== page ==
No, you cannot breathe on Jupiter.
In the article that follows, we’ll explain.
Can You Breathe On Jupiter? (EXPLAINED)
Relevant Facts About Jupiter
Jupiter is the 5th planet from the sun, after Mercury, Venus, Earth, and Mars.
It is the biggest planet in our solar system, and is widely known as a “gas giant.”
Most of Jupiter is made of gas, namely hydrogen and helium.
Deep inside the planet, scientists believe that the core of Jupiter just might be solid.
That core is probably still hydrogen and helium, just under such incredible pressure that the elements change phase from gaseous to solid.
There’s no way to “land” on Jupiter or walk on Jupiter, as there is no crust or solid surface.
Jupiter’s atmosphere is made of hydrogen and helium (like the planet) as well as some methane and ammonia.
While there’s no surface pressure (since there is no surface), the atmospheric pressure around the planet is about the same as that of Earth at sea level.
The density of the atmosphere is similar to Earth’s as well.
Relevant Facts About Human Respiration
The air humans breathe on Earth is made up mostly of nitrogen, followed by oxygen.
In fact, the air we breathe is only 21% oxygen, and 78% is nitrogen.
We inhale the nitrogen, and then exhale it, along with carbon dioxide and the other elements/compounds that are in the air that our bodies do not utilize.
If humans breathe in a substance which does not have a balance of the right amount of oxygen, humans do not function well at all.
For example, if you ascend a mountain to a height where the atmosphere is thinner and there are fewer oxygen molecules for you to breathe in, you can loss consciousness or even perish.
If you breathe in a mixture of air that has too much oxygen in it, over time the body takes in too much of the compound, which can cause permanent damage to the human body.
Why Can’t Humans Breathe On Jupiter?
The primary reason humans can’t breathe “on” Jupiter is that we can’t get to any place that is considered “on” Jupiter.
Jupiter is not solid, so you are either “off” or “over” Jupiter or “In” Jupiter if you get close enough.
Second, around Jupiter, the atmosphere is composed of hydrogen, helium, ammonia, and methane.
If there is oxygen in the atmosphere, there isn’t enough of it for a human to breathe and survive.
All other considerations aside (like what would happen to you in the atmosphere of Jupiter if you tried to take your helmet off), if you tried to breathe in the “air” around Jupiter, you’d feel similar to how you’d feel if you were holding your breathe.
Like there wasn’t enough “air” in the room, despite your efforts or even success at taking in whatever gas that is available into your lungs.
Another challenge is the temperature of the “air” in the atmosphere you are trying to breathe.
First, as we’ve said, there’s no oxygen.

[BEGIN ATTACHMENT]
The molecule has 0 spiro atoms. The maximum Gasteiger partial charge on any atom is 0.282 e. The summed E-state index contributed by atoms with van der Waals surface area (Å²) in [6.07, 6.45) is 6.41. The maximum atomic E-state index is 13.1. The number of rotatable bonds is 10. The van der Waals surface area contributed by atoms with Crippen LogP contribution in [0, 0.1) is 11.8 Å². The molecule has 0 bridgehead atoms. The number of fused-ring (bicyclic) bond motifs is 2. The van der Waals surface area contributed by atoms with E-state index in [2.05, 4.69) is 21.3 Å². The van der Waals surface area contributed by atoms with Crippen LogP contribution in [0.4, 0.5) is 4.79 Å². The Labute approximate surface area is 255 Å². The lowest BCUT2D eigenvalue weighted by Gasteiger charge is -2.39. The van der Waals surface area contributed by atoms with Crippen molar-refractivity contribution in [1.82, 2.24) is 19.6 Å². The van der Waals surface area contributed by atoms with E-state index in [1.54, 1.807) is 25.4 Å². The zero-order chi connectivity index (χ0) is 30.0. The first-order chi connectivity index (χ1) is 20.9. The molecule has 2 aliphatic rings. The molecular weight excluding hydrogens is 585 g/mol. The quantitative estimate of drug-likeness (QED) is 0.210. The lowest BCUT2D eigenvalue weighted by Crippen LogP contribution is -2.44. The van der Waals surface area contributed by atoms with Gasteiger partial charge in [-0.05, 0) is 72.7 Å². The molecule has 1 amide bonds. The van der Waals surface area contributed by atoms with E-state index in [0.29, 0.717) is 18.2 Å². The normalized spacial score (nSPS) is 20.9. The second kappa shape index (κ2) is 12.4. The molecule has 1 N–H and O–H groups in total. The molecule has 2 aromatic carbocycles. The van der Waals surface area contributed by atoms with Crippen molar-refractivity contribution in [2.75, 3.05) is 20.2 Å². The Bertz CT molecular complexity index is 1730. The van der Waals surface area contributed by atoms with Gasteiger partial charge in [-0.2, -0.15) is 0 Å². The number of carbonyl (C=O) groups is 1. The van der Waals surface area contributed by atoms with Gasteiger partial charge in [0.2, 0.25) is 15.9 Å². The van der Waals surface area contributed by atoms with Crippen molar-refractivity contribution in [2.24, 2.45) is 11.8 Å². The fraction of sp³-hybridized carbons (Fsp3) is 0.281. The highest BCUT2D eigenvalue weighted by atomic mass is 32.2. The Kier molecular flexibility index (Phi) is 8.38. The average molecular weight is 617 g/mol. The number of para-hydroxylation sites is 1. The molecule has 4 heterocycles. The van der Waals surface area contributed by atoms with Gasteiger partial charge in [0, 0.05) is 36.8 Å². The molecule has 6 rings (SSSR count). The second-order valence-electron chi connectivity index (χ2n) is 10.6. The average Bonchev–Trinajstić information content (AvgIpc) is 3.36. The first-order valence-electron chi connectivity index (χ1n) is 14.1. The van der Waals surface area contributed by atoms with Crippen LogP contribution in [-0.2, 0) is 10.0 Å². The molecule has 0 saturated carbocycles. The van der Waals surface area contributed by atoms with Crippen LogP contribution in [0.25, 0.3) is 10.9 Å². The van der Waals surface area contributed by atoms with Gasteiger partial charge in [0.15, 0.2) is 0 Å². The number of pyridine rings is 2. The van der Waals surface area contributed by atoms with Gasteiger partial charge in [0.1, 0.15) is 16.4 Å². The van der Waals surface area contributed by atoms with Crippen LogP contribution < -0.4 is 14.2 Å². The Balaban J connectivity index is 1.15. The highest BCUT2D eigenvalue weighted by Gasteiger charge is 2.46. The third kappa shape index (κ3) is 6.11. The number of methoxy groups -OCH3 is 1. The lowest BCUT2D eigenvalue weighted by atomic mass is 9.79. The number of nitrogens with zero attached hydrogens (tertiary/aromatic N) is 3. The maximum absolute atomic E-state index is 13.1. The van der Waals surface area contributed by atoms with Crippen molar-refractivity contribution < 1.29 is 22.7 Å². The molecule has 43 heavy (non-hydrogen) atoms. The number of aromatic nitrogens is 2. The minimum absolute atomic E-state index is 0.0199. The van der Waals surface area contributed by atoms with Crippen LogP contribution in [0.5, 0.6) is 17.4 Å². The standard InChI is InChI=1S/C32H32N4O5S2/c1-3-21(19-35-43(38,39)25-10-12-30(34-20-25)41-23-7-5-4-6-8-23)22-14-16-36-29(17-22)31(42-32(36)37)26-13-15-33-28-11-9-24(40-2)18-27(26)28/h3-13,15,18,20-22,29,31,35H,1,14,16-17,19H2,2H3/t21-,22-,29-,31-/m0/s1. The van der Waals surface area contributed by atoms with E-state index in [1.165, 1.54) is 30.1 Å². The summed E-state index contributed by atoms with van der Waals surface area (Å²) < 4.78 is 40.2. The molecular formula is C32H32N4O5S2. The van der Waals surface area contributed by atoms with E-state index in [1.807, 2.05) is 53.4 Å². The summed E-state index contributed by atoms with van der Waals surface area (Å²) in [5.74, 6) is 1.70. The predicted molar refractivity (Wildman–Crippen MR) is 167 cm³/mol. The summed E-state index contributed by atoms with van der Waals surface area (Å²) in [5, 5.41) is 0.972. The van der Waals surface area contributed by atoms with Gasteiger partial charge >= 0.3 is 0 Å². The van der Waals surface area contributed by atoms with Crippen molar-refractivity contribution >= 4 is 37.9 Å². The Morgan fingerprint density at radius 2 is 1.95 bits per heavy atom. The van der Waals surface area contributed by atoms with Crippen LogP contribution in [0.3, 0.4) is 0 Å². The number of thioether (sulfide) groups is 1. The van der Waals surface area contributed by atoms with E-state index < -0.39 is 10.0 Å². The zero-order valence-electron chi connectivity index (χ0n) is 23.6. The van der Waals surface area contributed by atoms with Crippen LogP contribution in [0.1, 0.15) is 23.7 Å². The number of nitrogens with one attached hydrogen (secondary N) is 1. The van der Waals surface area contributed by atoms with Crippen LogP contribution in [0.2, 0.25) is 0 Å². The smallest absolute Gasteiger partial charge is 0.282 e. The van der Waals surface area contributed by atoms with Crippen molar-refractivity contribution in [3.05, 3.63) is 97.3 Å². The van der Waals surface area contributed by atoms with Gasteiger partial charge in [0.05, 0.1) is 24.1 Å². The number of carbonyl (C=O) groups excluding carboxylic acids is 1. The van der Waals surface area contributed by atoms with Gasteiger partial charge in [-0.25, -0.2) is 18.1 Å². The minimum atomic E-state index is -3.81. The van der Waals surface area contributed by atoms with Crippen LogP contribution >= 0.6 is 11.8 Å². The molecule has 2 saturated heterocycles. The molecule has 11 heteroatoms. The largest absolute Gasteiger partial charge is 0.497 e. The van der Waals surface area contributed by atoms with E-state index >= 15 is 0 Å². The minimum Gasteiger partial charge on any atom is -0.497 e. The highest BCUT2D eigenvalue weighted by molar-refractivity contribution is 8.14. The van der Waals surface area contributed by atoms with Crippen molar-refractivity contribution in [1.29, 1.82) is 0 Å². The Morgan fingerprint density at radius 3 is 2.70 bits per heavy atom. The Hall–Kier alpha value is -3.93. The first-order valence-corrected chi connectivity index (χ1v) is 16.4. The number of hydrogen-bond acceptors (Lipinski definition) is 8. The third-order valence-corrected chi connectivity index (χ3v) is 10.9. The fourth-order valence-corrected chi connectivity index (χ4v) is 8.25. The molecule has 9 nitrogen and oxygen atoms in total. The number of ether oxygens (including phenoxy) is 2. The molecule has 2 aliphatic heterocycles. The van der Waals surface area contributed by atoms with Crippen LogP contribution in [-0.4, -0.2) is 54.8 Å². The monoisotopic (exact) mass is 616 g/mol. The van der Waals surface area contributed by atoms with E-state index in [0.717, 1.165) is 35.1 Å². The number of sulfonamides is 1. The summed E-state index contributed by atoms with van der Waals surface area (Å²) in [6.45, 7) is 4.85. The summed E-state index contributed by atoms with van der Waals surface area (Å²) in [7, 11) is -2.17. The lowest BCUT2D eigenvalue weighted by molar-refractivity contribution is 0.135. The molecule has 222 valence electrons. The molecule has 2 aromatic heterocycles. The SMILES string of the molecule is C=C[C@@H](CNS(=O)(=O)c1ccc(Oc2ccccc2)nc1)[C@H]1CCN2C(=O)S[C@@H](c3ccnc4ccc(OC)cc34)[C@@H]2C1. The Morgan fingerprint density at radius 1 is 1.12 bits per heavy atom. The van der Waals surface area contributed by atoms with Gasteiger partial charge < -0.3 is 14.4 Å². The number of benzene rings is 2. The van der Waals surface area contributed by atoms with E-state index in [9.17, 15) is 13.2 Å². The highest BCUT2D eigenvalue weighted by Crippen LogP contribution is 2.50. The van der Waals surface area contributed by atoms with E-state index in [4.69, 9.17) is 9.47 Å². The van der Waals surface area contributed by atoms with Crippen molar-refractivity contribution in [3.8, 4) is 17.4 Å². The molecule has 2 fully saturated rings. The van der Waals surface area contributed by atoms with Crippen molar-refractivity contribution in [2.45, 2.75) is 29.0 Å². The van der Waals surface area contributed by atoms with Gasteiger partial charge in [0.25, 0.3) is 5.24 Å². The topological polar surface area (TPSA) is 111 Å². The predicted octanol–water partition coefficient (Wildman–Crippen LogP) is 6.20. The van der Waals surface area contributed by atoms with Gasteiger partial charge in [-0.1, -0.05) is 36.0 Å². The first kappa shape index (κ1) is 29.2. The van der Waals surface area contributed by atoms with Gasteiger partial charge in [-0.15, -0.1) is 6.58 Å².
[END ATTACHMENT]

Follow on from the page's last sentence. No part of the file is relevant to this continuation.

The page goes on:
Second, the air might be so cold (maybe as cold as more than minus 200 degrees Fahrenheit) that any attempt to breathe in the frigid Jupiter air would cause catastrophic damage and death.
Some people think that trying to breathe the atmosphere around Jupiter would be the same as trying to breathe out in open space.
While both are deadly, the body would react differently to the attempt.
Open space is a vacuum, without any pressure.
If you were to expose your mouth to breathe in space, the lack of pressure which probably cause quick death as the gas in the body tried to expand to achieve equilibrium.
Since Jupiter has atmospheric pressure, death would not result from the gas trying to quickly escape out into space.
Jupiter Could Be Deadly In Many Ways
Let’s face it.
There’s not really a chance that humans will every try and live on/in/over Saturn, much less get close enough to try and breathe there.
While there are several attractive moons in Jupiter’s vicinity, the planet itself is likely to kill humans all different kinds of ways.
The planet’s atmosphere is deadly cold, and made up of gases that we can’t breathe.
The atmosphere could also be corrosive to tech/ships.
The gravity is more than 2.5 times that of Earth, which would chew up fuel resources.
It is incredibly windy and stormy.
The strong magnetic field which probably results from the size of the planet at the rotational speed creates a radiation that would also kill us humans. (The field is 14x stronger than Earth’s magnetic field).
We’ll be better off exploring the moons.
Did You Know? (Other Facts About Jupiter)
Here are some facts you may not have known about Jupiter:
- Jupiter, for all that it is a huge planet, spins really fast (it’s actually the fastest). It takes less than 10 Earth hours to rotate on its axis one time. As a result of this speed, the planet is not truly shaped like a sphere. Instead, it bulges at its equator, like something is squeezing it at its north and south poles.
- The weather on Jupiter is turbulent, with winds of over 400 miles per hour. There’s a storm we can see from Earth that has been roiling for over 300 years (The Great Red Spot). However, for all their force and fury, the clouds around Jupiter aren’t that thick.
- Jupiter has around 80 moons, some of which might be made habitable by and for humans (like Europa, Enceladus, and Titan).
- It may rain diamonds in the atmosphere around Jupiter. (Methane reacting with lightning during storms, carbon being compressed by pressure into diamonds, which fall)
Jupiter is a fascinating planet, and we look forward to learning more about it as the progress of space exploration continues.
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